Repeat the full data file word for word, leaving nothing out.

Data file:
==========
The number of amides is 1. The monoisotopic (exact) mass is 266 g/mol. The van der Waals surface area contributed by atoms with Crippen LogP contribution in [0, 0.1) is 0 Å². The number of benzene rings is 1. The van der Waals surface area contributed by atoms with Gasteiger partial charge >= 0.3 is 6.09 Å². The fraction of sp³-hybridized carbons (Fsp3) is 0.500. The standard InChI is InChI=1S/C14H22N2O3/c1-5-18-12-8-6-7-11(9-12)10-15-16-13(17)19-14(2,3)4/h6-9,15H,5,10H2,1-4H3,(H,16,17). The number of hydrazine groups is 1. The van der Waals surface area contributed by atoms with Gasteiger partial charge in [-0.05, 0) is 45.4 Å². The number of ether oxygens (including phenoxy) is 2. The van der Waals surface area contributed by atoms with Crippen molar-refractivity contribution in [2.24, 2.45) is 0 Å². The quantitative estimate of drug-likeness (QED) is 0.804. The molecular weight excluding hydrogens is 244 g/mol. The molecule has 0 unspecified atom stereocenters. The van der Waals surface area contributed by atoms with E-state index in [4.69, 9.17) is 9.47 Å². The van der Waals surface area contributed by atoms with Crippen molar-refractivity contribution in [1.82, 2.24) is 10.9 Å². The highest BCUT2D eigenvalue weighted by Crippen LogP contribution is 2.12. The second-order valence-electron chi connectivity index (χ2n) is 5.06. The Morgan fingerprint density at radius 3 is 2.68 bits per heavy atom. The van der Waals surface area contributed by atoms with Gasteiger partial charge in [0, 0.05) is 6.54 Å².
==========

The number of amides is 1. The monoisotopic (exact) mass is 266 g/mol. The van der Waals surface area contributed by atoms with Crippen LogP contribution in [0, 0.1) is 0 Å². The number of benzene rings is 1. The van der Waals surface area contributed by atoms with Gasteiger partial charge >= 0.3 is 6.09 Å². The fraction of sp³-hybridized carbons (Fsp3) is 0.500. The standard InChI is InChI=1S/C14H22N2O3/c1-5-18-12-8-6-7-11(9-12)10-15-16-13(17)19-14(2,3)4/h6-9,15H,5,10H2,1-4H3,(H,16,17). The number of hydrazine groups is 1. The van der Waals surface area contributed by atoms with Gasteiger partial charge in [-0.05, 0) is 45.4 Å². The number of ether oxygens (including phenoxy) is 2. The van der Waals surface area contributed by atoms with Crippen molar-refractivity contribution in [2.24, 2.45) is 0 Å². The quantitative estimate of drug-likeness (QED) is 0.804. The molecular weight excluding hydrogens is 244 g/mol. The molecule has 0 unspecified atom stereocenters. The van der Waals surface area contributed by atoms with E-state index in [4.69, 9.17) is 9.47 Å². The van der Waals surface area contributed by atoms with Crippen molar-refractivity contribution in [1.82, 2.24) is 10.9 Å². The highest BCUT2D eigenvalue weighted by Crippen LogP contribution is 2.12. The second-order valence-electron chi connectivity index (χ2n) is 5.06. The Morgan fingerprint density at radius 3 is 2.68 bits per heavy atom. The van der Waals surface area contributed by atoms with Gasteiger partial charge in [0, 0.05) is 6.54 Å².